30 days. 

Phase 1 Assessment 

Commission to evaluate the possible competitive effects of an anticipated merger or a merger

 

No set duration or deadline

Phase 2 Assessment

Phase 2 entails a more detailed and extensive examination of the effects of an anticipated merger or a merger. It is triggered in the event the Commission, during the Phase 1 Assessment, finds that an anticipated merger or a merger raises competition concerns

Upon completion of Phase 2 Assessment, the Commission will:

  1. Prepare a proposed decision and give notice of its proposed decision to the applicant
  2. Provide an opportunity to the applicant, a merger party or relevant person to peruse the proposed decision before its publication
  3. If the proposed decision contains a finding that an anticipated merger will infringe or a merger has infringed the Act, provide the applicant an opportunity to make a written representation before making a final decision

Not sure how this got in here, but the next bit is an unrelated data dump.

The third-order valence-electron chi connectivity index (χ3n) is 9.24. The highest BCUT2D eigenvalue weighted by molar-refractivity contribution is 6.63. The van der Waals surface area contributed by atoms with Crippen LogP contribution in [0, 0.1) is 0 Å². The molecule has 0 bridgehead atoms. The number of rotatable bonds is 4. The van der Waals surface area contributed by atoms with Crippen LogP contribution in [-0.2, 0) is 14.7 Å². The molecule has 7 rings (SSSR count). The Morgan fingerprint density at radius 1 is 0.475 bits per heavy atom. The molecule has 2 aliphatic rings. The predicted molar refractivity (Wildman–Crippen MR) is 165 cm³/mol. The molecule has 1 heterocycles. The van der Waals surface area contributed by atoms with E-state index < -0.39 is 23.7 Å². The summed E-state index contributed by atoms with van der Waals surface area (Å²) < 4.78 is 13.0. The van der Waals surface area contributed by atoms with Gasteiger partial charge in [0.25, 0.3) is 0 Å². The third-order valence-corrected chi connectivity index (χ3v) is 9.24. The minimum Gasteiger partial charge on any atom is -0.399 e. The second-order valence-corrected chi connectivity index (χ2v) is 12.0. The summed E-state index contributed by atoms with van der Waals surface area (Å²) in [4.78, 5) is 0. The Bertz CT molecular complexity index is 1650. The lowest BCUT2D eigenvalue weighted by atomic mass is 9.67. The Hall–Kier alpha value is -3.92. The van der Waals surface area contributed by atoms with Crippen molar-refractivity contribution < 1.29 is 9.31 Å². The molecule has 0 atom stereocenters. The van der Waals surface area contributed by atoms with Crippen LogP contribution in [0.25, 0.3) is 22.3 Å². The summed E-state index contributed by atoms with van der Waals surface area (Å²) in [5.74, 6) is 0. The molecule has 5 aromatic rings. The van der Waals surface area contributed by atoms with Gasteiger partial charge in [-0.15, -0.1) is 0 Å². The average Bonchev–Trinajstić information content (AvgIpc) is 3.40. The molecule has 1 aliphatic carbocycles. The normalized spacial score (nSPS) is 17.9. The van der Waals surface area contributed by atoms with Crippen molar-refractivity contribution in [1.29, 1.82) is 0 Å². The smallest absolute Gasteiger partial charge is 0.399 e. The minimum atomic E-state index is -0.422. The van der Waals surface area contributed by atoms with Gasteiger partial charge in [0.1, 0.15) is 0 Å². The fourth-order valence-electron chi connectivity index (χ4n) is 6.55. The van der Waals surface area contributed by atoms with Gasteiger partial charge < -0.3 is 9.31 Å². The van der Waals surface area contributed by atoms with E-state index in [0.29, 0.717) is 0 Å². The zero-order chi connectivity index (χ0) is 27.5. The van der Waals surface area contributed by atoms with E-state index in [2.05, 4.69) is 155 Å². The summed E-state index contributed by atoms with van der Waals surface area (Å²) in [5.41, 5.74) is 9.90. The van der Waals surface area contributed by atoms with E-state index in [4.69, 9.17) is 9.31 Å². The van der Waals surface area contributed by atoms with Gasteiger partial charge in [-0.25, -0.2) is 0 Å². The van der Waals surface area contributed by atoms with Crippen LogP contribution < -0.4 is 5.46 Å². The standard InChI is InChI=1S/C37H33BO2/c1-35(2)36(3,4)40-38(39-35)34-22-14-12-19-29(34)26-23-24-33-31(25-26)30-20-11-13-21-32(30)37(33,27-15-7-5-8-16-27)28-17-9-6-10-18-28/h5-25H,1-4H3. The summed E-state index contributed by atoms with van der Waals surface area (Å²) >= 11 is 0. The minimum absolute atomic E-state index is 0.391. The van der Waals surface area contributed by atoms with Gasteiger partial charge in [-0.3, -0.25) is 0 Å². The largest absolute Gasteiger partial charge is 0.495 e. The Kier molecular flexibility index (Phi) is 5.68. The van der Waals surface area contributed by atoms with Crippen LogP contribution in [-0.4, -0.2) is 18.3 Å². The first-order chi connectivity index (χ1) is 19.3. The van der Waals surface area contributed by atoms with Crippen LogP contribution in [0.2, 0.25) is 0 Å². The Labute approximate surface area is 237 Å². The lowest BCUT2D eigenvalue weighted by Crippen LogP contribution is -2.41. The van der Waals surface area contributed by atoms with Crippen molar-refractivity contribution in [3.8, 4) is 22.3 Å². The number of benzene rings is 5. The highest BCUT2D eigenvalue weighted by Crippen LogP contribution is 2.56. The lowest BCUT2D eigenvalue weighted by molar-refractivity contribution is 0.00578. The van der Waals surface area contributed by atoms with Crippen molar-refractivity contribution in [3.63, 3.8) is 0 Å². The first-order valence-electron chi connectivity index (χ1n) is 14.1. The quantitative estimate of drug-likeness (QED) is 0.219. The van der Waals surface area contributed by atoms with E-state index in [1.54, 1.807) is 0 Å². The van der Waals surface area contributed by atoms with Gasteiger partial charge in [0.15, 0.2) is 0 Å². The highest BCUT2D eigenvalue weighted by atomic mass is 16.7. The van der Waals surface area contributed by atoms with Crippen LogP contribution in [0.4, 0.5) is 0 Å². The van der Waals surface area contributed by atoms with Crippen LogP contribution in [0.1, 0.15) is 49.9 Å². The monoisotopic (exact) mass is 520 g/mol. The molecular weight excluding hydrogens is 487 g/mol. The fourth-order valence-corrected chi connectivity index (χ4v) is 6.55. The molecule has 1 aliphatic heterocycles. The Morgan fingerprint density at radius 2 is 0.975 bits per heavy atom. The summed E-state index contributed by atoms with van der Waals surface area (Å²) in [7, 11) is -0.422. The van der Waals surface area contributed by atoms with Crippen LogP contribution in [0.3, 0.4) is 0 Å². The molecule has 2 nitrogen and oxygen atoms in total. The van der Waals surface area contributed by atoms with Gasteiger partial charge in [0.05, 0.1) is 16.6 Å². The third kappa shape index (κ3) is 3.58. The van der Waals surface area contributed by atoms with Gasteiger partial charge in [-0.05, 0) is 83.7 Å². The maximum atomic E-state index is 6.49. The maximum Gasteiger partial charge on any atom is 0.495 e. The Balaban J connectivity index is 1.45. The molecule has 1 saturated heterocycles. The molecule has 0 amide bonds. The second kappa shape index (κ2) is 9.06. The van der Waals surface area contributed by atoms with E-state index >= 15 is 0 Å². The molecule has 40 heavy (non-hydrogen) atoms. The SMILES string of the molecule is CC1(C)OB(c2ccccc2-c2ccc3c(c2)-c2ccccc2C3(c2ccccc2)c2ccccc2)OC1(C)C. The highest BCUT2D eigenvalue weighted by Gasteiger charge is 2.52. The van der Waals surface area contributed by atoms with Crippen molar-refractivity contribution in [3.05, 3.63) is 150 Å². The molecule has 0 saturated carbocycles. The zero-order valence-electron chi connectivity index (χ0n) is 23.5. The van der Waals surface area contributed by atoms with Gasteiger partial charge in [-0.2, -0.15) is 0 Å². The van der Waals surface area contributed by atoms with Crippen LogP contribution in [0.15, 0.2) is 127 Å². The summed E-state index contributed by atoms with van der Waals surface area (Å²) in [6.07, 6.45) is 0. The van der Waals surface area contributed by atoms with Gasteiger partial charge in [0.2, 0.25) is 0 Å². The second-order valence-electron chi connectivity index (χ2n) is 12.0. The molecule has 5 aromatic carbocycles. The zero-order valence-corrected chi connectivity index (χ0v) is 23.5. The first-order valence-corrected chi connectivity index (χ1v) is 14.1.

4. Publish its proposed decision

No set duration or deadline

 

Vis-a-vis the Communications and Multimedia Act 1998, please refer to pages 9-10 and 27 in the Guidelines on Mergers and Acquisitions (see topic 3):

Phase

Duration/deadline

Pre-notification phase:

There are no formal rules on pre-notification consultations, but it is normally advisable to inform the Malaysian Communications and Multimedia Commission of the intended transaction at an early stage and to enter into pre-notification consultations that will include submitting one or more draft notifications. In unproblematic cases the Commission may be ready to approve the merger very shortly after receiving the formal notification, if there have been extensive pre-notification consultations.

No set duration or deadline

Assessment of completeness of notification: